Two Lane Blacktop

Film director Monte Hellman has now passed on to the great beyond, but if you are one of the growing number of people without a dvd player, there’s no way for you to enjoy his greatest achievement, Two Lane Blacktop, which only exists as a Criterion Collection DVD. Until now.

Two Lane Blacktop is quintessential American 70’s filmmaking, low on plot and high on character study, pacing, and mood. It stars a couple of rock stars- James Taylor and Beach Boys’ drummer Dennis Wilson- as they cross the country via route 66 drag racing for sport and profit (at least, enough profit to pay their meager expenses.) Along the way, they meet a variety of characters and do a variety of things that may or may not carry any significance- the film is as much about the randomness of life as anything else.

But it’s also a wonderful snapshot of a lifestyle that has long disappeared from our capitalist, money-driven country- a time when you could just drift, not worrying about how you’ll pay your rent or where your career is going. It’s telling that Hellman doesn’t bother giving his characters names- Taylor and Wilson are the Driver and the Mechanic, respectively. This isn’t about individuals, it’s about an entire ecosystem called America and the wide, open spaces that make it a unique environment for the life roaming around its interior.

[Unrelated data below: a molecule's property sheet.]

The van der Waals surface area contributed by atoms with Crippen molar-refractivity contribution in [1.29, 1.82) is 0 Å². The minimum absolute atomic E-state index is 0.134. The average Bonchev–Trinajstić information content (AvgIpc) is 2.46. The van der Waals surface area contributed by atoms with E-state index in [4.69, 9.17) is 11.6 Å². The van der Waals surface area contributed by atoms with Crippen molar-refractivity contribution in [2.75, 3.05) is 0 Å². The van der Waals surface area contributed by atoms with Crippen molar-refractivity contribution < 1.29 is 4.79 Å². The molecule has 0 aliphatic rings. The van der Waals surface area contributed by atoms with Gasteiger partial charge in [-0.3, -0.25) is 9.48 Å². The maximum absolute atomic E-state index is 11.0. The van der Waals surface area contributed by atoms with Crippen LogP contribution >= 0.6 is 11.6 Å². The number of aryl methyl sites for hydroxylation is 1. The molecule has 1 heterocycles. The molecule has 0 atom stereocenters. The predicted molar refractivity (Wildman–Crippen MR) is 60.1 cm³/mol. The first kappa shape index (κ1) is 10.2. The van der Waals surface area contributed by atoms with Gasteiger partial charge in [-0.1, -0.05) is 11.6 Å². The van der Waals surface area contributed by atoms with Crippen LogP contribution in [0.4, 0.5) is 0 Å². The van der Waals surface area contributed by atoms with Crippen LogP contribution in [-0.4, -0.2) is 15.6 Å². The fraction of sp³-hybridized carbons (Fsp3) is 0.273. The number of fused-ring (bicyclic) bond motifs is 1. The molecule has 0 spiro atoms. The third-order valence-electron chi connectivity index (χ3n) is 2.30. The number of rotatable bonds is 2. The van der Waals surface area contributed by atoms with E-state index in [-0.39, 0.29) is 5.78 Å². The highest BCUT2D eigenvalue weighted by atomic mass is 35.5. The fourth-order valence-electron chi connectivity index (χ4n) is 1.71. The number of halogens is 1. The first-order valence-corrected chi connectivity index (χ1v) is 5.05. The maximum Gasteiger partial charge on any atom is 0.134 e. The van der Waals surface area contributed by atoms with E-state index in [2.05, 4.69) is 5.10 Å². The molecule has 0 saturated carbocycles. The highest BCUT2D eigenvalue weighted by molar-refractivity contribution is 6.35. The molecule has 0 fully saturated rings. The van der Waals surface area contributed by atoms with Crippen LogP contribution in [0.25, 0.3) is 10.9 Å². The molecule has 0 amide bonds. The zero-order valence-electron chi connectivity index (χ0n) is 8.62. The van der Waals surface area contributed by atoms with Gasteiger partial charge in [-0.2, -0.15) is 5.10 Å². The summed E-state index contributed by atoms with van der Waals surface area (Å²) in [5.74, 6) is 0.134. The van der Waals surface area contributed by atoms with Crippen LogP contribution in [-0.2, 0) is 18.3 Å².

Time will only continue to improve Two Lane Blacktop‘s value as it reminds us more and more of what we’ve lost as a society. Full of cameos with iconic staples of our culture- Harry Dean Stanton, Laurie Bird- it should be essential viewing for high school and college students, both as art and as cultural history. Unlike other more famous road movies like Easy Rider, this one uses music sparingly, allowing the natural sounds of America’s roads to fill the soundscape. Taylor and Wilson don’t contribute songs; this isn’t about selling product or capitalizing on the counterculture. Instead, Two Lane Blacktop paints a quiet, solid portrait of life, unconcerned about anything other than being true to itself.

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